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Remembering beloved Arab American Professor Irfan Shahid

posted on: Nov 16, 2016

Remembering  beloved Arab American Professor Irfan Shahid

BY: Adriana Murray/Contributing Writer

While last week seemed to fly by with all the craziness from the election, the Washington, DC community mourned the loss of the beloved Arab American Professor Irfan Shahid of Georgetown University.

Professor Shahid was born in Nazareth in 1926 when the city was still part of Palestine. However, he later moved to Cambridge to begin his educational journey. During his time at St. John’ s College, Oxford, he studied under renowned historian A.N.Sherwin White, who later became influential to his career as a scholar. Shahid then moved to America, where he earned his PhD at Princeton University.

Shahid began his career as an oriental studies scholar, which led him to publish seven volumes of work focusing on the history of Arabs. Upon finishing the final volume, Professor Shahid began his tenure as a passionate Oman Professor at Georgetown University. He also taught Arabic and Islamic literature.

Professor Shahid was well known for his longstanding project titled “Byzantium and the Arabs”. Throughout the course of this project, Professor Shahid worked diligently to reconstruct the narrative associated with the history of the Roman Empire. More specifically, he utilized teachings from his tutor, a distinguished historian, coupled with his love for Greco-Roman culture to fuel his writing. Professor Shahid’s work illuminates Arabs not only as a part of the narrative, but also as a force in the fall of the Roman Empire.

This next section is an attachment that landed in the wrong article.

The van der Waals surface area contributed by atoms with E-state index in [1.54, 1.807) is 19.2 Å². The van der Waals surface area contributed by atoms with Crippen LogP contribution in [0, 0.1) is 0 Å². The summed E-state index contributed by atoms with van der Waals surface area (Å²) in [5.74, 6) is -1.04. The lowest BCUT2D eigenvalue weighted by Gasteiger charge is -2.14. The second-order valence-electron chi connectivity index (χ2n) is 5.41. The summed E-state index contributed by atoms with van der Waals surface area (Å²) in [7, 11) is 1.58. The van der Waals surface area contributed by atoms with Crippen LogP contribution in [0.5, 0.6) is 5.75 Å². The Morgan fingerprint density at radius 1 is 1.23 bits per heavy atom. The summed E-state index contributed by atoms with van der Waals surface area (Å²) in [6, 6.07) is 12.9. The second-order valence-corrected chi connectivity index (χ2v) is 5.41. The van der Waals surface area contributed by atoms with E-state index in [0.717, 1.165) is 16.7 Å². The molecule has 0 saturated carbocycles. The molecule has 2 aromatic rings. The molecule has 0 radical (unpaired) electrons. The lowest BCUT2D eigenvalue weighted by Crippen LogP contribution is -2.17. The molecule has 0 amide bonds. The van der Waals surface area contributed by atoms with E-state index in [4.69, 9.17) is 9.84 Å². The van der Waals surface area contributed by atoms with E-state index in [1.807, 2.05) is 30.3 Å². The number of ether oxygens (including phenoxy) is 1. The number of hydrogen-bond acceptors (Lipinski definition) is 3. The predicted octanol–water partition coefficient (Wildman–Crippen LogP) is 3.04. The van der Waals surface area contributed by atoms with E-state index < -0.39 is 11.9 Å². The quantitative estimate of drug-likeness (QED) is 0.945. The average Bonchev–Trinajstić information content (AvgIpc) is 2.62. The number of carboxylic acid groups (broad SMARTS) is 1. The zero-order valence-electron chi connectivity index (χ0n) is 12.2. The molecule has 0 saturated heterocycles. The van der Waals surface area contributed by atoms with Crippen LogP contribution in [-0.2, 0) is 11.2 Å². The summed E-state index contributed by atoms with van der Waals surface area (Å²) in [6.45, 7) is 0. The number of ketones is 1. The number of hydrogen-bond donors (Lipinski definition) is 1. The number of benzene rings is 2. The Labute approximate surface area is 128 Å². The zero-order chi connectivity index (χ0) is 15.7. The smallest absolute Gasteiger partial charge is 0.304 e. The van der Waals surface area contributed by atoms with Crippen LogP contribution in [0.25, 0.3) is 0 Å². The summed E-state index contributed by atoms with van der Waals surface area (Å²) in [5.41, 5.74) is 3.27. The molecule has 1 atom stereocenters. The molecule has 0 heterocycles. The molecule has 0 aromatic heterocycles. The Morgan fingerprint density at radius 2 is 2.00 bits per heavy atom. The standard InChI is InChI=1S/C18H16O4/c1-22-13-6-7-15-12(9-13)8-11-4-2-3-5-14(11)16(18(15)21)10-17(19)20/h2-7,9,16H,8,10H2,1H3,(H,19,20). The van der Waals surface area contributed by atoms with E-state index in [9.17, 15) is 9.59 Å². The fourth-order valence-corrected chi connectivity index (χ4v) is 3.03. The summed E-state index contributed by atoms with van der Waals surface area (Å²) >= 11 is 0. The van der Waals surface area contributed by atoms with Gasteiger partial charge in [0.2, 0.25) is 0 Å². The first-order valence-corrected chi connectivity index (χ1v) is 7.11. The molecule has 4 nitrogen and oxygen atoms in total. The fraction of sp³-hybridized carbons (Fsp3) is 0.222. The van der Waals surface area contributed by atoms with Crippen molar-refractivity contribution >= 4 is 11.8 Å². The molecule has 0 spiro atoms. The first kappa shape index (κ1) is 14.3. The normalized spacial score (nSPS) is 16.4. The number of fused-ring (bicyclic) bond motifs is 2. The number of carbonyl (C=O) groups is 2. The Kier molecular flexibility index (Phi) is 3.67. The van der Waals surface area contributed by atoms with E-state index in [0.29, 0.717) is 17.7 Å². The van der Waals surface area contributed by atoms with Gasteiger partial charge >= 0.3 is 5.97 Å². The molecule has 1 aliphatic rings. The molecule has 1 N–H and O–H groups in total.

Professor Shahid established his prominence by making the decision to study and illustrate the incomprehensible victory of the Arabs over not only one empire, but the Byzantine Empire, too. He was unafraid to explore uncharted waters and blaze his own trail. His love for exploring the Roman world is reflected through his entire body of work, with all of them focusing on the Byzantine Empire, Arab and Islamic worlds, and medieval Arabic poetry. The vast scholarly contributions have made Professor Shahid beloved and respected by colleagues across disciplines within the DC area.

Professor Shahid dedicated the majority of his life to teaching and spreading his love and understanding of medieval thought. Professor Shahid always remained gracious and friendly; he often praised Dumbarton Oaks as being the driving force behind his motivation to keep working.

Although the loss of this beloved figure in the Arab American community is unfortunate, it is important to remember the words of Professor Shahid’s favorite person, Alexander the Great: “A tomb now suffices him for whom the whole world was not sufficient.”

Professor Shahid’s physical presence is no longer with us, but his work and deep-shared love for scholarship is forever ingrained in the DC community. The funeral service for Professor Shahid will be held this Friday November 18, 2016 at Saints Peter and Paul Antiochian Orthodox Christian Church in Potomac, Maryland.